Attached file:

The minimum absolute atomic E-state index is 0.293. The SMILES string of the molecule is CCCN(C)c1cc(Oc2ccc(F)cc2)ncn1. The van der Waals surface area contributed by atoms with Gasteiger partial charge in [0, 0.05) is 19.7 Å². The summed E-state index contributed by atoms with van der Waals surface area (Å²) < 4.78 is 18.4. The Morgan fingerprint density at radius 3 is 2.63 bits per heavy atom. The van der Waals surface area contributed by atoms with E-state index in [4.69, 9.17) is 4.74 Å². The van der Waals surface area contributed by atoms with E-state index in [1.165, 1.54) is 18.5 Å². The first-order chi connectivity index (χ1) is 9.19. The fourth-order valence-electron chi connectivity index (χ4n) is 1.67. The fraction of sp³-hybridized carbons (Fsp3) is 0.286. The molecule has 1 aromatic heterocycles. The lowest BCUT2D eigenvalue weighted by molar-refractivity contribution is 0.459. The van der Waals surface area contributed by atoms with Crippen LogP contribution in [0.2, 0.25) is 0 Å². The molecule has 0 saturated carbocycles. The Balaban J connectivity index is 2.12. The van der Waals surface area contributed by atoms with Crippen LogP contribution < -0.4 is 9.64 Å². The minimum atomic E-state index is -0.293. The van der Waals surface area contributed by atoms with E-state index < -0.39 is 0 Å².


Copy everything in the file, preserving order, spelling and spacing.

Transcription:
The minimum absolute atomic E-state index is 0.293. The SMILES string of the molecule is CCCN(C)c1cc(Oc2ccc(F)cc2)ncn1. The van der Waals surface area contributed by atoms with Gasteiger partial charge in [0, 0.05) is 19.7 Å². The summed E-state index contributed by atoms with van der Waals surface area (Å²) < 4.78 is 18.4. The Morgan fingerprint density at radius 3 is 2.63 bits per heavy atom. The van der Waals surface area contributed by atoms with E-state index in [4.69, 9.17) is 4.74 Å². The van der Waals surface area contributed by atoms with E-state index in [1.165, 1.54) is 18.5 Å². The first-order chi connectivity index (χ1) is 9.19. The fourth-order valence-electron chi connectivity index (χ4n) is 1.67. The fraction of sp³-hybridized carbons (Fsp3) is 0.286. The molecule has 1 aromatic heterocycles. The lowest BCUT2D eigenvalue weighted by molar-refractivity contribution is 0.459. The van der Waals surface area contributed by atoms with Crippen LogP contribution in [0.2, 0.25) is 0 Å². The molecule has 0 saturated carbocycles. The Balaban J connectivity index is 2.12. The van der Waals surface area contributed by atoms with Crippen LogP contribution < -0.4 is 9.64 Å². The minimum atomic E-state index is -0.293. The van der Waals surface area contributed by atoms with E-state index < -0.39 is 0 Å².